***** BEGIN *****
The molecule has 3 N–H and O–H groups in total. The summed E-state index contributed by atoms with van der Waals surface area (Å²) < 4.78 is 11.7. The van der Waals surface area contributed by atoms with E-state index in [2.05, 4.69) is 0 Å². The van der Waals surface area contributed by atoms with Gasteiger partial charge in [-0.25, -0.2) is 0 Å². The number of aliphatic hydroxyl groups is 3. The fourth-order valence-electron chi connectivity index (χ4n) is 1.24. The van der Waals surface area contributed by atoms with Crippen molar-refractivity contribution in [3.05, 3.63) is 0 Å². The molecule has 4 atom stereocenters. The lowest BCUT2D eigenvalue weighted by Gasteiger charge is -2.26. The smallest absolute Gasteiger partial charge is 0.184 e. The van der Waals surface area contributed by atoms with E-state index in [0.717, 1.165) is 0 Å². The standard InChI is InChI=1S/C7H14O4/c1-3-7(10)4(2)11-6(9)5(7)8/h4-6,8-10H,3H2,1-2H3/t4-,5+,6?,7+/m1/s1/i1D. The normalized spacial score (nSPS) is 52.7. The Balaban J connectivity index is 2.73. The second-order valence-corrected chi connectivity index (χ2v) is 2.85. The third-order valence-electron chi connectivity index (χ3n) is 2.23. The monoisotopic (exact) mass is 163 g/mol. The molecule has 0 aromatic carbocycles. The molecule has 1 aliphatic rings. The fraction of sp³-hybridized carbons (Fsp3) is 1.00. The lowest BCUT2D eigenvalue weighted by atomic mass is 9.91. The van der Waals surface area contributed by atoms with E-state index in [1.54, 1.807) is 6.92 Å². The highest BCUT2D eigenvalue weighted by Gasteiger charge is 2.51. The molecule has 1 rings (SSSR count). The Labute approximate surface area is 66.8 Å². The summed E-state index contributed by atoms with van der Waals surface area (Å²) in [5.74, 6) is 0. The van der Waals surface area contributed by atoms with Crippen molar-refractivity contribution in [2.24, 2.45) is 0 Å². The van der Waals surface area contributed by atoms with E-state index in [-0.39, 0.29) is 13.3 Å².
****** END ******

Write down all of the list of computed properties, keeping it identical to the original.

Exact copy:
The molecule has 3 N–H and O–H groups in total. The summed E-state index contributed by atoms with van der Waals surface area (Å²) < 4.78 is 11.7. The van der Waals surface area contributed by atoms with E-state index in [2.05, 4.69) is 0 Å². The van der Waals surface area contributed by atoms with Gasteiger partial charge in [-0.25, -0.2) is 0 Å². The number of aliphatic hydroxyl groups is 3. The fourth-order valence-electron chi connectivity index (χ4n) is 1.24. The van der Waals surface area contributed by atoms with Crippen molar-refractivity contribution in [3.05, 3.63) is 0 Å². The molecule has 4 atom stereocenters. The lowest BCUT2D eigenvalue weighted by Gasteiger charge is -2.26. The smallest absolute Gasteiger partial charge is 0.184 e. The van der Waals surface area contributed by atoms with E-state index in [0.717, 1.165) is 0 Å². The standard InChI is InChI=1S/C7H14O4/c1-3-7(10)4(2)11-6(9)5(7)8/h4-6,8-10H,3H2,1-2H3/t4-,5+,6?,7+/m1/s1/i1D. The normalized spacial score (nSPS) is 52.7. The Balaban J connectivity index is 2.73. The second-order valence-corrected chi connectivity index (χ2v) is 2.85. The third-order valence-electron chi connectivity index (χ3n) is 2.23. The monoisotopic (exact) mass is 163 g/mol. The molecule has 0 aromatic carbocycles. The molecule has 1 aliphatic rings. The fraction of sp³-hybridized carbons (Fsp3) is 1.00. The lowest BCUT2D eigenvalue weighted by atomic mass is 9.91. The van der Waals surface area contributed by atoms with E-state index in [1.54, 1.807) is 6.92 Å². The highest BCUT2D eigenvalue weighted by Gasteiger charge is 2.51. The molecule has 1 rings (SSSR count). The Labute approximate surface area is 66.8 Å². The summed E-state index contributed by atoms with van der Waals surface area (Å²) in [5.74, 6) is 0. The van der Waals surface area contributed by atoms with Crippen molar-refractivity contribution in [2.24, 2.45) is 0 Å². The van der Waals surface area contributed by atoms with E-state index in [-0.39, 0.29) is 13.3 Å².